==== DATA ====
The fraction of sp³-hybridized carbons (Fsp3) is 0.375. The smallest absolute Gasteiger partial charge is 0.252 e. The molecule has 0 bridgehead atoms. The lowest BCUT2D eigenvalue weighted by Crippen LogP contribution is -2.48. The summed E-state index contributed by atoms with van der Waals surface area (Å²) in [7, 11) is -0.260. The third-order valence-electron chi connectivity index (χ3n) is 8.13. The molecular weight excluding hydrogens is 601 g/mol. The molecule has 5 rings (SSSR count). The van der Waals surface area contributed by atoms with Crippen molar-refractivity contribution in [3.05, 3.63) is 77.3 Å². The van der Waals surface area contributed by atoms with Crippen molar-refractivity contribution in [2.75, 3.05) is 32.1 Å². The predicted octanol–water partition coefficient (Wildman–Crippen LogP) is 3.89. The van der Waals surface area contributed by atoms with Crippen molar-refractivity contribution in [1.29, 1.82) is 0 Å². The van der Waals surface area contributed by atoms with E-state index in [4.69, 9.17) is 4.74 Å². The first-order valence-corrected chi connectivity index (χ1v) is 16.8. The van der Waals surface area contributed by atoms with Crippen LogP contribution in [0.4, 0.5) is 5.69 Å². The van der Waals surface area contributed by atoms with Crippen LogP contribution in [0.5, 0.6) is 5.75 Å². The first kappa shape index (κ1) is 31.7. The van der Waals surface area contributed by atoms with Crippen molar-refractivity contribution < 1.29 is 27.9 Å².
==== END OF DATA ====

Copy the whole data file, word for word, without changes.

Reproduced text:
The fraction of sp³-hybridized carbons (Fsp3) is 0.375. The smallest absolute Gasteiger partial charge is 0.252 e. The molecule has 0 bridgehead atoms. The lowest BCUT2D eigenvalue weighted by Crippen LogP contribution is -2.48. The summed E-state index contributed by atoms with van der Waals surface area (Å²) in [7, 11) is -0.260. The third-order valence-electron chi connectivity index (χ3n) is 8.13. The molecular weight excluding hydrogens is 601 g/mol. The molecule has 5 rings (SSSR count). The van der Waals surface area contributed by atoms with Crippen molar-refractivity contribution in [3.05, 3.63) is 77.3 Å². The van der Waals surface area contributed by atoms with Crippen molar-refractivity contribution in [2.75, 3.05) is 32.1 Å². The predicted octanol–water partition coefficient (Wildman–Crippen LogP) is 3.89. The van der Waals surface area contributed by atoms with Crippen molar-refractivity contribution in [1.29, 1.82) is 0 Å². The van der Waals surface area contributed by atoms with E-state index in [4.69, 9.17) is 4.74 Å². The first-order valence-corrected chi connectivity index (χ1v) is 16.8. The van der Waals surface area contributed by atoms with Crippen LogP contribution in [0.4, 0.5) is 5.69 Å². The van der Waals surface area contributed by atoms with Crippen LogP contribution in [0.5, 0.6) is 5.75 Å². The first kappa shape index (κ1) is 31.7. The van der Waals surface area contributed by atoms with Crippen molar-refractivity contribution < 1.29 is 27.9 Å².